University science is now in real crisis – particularly the non-telegenic, non-ology bits of it such as chemistry. Since 1996, 28 universities have stopped offering chemistry degrees, according to the Royal Society of Chemistry.
The society predicts that as few as six departments (those at Durham, Cambridge, Imperial, UCL, Bristol and Oxford) could remain open by 2014. Most recently, Exeter University closed down its chemistry department, blaming it on “market forces”, and Bristol took in some of the refugees.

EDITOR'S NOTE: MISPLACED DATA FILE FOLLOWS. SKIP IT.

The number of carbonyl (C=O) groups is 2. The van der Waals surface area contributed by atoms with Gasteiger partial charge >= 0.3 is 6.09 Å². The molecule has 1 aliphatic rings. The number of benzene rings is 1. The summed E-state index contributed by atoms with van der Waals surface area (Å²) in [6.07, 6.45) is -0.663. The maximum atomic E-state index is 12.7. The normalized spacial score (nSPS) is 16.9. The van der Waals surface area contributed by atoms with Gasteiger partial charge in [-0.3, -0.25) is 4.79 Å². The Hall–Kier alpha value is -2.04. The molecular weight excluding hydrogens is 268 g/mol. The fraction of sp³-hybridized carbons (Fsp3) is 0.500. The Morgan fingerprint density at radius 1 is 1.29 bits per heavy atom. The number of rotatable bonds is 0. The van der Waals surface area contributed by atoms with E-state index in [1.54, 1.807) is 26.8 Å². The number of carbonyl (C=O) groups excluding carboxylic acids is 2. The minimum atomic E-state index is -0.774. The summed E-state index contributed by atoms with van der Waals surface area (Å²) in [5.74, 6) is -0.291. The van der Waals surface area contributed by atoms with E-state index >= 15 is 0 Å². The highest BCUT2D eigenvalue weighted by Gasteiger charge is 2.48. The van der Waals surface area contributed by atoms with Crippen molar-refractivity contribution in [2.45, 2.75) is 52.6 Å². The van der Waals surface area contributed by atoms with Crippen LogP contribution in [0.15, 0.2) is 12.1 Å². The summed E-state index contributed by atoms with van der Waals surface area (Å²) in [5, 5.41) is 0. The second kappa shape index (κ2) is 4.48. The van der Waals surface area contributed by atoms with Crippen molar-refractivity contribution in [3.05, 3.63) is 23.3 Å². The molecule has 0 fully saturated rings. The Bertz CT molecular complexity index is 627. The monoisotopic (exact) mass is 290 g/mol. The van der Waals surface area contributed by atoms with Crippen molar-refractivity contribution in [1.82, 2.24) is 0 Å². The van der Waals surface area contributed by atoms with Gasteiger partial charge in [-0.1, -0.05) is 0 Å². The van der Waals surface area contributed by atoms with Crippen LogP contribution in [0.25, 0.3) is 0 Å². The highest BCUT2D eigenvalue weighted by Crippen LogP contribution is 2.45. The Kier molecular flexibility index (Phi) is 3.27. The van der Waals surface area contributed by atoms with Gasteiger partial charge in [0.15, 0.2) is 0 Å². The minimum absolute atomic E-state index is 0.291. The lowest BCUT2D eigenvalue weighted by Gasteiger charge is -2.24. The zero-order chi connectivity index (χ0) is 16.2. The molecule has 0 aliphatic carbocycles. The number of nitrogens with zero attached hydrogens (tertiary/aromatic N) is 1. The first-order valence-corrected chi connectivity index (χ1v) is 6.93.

The closures have been blamed on a fall in student applications, but money is a factor : chemistry degrees are expensive to provide – compared with English, for example – and some scientists say that the way the government concentrates research funding on a small number of top departments, such as Bristol, exacerbates the problem.